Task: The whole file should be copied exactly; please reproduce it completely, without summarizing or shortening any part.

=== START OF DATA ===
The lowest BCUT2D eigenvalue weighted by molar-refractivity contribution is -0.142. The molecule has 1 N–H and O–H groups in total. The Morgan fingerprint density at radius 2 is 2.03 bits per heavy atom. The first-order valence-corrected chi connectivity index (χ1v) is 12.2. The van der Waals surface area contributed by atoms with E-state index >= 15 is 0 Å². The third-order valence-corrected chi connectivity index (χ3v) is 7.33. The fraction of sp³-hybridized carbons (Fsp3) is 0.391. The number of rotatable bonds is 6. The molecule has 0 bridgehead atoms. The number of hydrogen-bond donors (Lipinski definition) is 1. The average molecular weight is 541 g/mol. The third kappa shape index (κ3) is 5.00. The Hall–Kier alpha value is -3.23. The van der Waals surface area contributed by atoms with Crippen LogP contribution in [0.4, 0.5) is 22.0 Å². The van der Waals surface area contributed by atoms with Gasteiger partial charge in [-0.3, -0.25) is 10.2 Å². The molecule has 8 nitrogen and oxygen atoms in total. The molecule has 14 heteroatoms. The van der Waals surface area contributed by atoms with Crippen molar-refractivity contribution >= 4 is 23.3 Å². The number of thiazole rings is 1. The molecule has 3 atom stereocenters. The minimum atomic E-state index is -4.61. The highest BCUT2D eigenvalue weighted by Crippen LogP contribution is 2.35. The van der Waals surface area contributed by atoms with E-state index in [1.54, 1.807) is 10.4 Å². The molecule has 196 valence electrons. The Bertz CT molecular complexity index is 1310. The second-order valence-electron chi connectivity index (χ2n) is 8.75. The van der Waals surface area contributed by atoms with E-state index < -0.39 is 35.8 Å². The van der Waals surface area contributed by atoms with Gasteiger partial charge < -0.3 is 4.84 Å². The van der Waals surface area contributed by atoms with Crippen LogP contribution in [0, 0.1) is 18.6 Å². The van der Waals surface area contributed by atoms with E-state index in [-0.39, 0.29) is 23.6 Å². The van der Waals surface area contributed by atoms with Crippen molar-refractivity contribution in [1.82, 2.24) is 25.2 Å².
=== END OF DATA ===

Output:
The lowest BCUT2D eigenvalue weighted by molar-refractivity contribution is -0.142. The molecule has 1 N–H and O–H groups in total. The Morgan fingerprint density at radius 2 is 2.03 bits per heavy atom. The first-order valence-corrected chi connectivity index (χ1v) is 12.2. The van der Waals surface area contributed by atoms with E-state index >= 15 is 0 Å². The third-order valence-corrected chi connectivity index (χ3v) is 7.33. The fraction of sp³-hybridized carbons (Fsp3) is 0.391. The number of rotatable bonds is 6. The molecule has 0 bridgehead atoms. The number of hydrogen-bond donors (Lipinski definition) is 1. The average molecular weight is 541 g/mol. The third kappa shape index (κ3) is 5.00. The Hall–Kier alpha value is -3.23. The van der Waals surface area contributed by atoms with Crippen LogP contribution in [0.4, 0.5) is 22.0 Å². The van der Waals surface area contributed by atoms with Gasteiger partial charge in [-0.3, -0.25) is 10.2 Å². The molecule has 8 nitrogen and oxygen atoms in total. The molecule has 14 heteroatoms. The van der Waals surface area contributed by atoms with Crippen molar-refractivity contribution >= 4 is 23.3 Å². The number of thiazole rings is 1. The molecule has 3 atom stereocenters. The minimum atomic E-state index is -4.61. The highest BCUT2D eigenvalue weighted by Crippen LogP contribution is 2.35. The van der Waals surface area contributed by atoms with E-state index in [1.54, 1.807) is 10.4 Å². The molecule has 196 valence electrons. The Bertz CT molecular complexity index is 1310. The second-order valence-electron chi connectivity index (χ2n) is 8.75. The van der Waals surface area contributed by atoms with E-state index < -0.39 is 35.8 Å². The van der Waals surface area contributed by atoms with Gasteiger partial charge < -0.3 is 4.84 Å². The van der Waals surface area contributed by atoms with Crippen LogP contribution in [0, 0.1) is 18.6 Å². The van der Waals surface area contributed by atoms with E-state index in [-0.39, 0.29) is 23.6 Å². The van der Waals surface area contributed by atoms with Crippen molar-refractivity contribution in [1.82, 2.24) is 25.2 Å².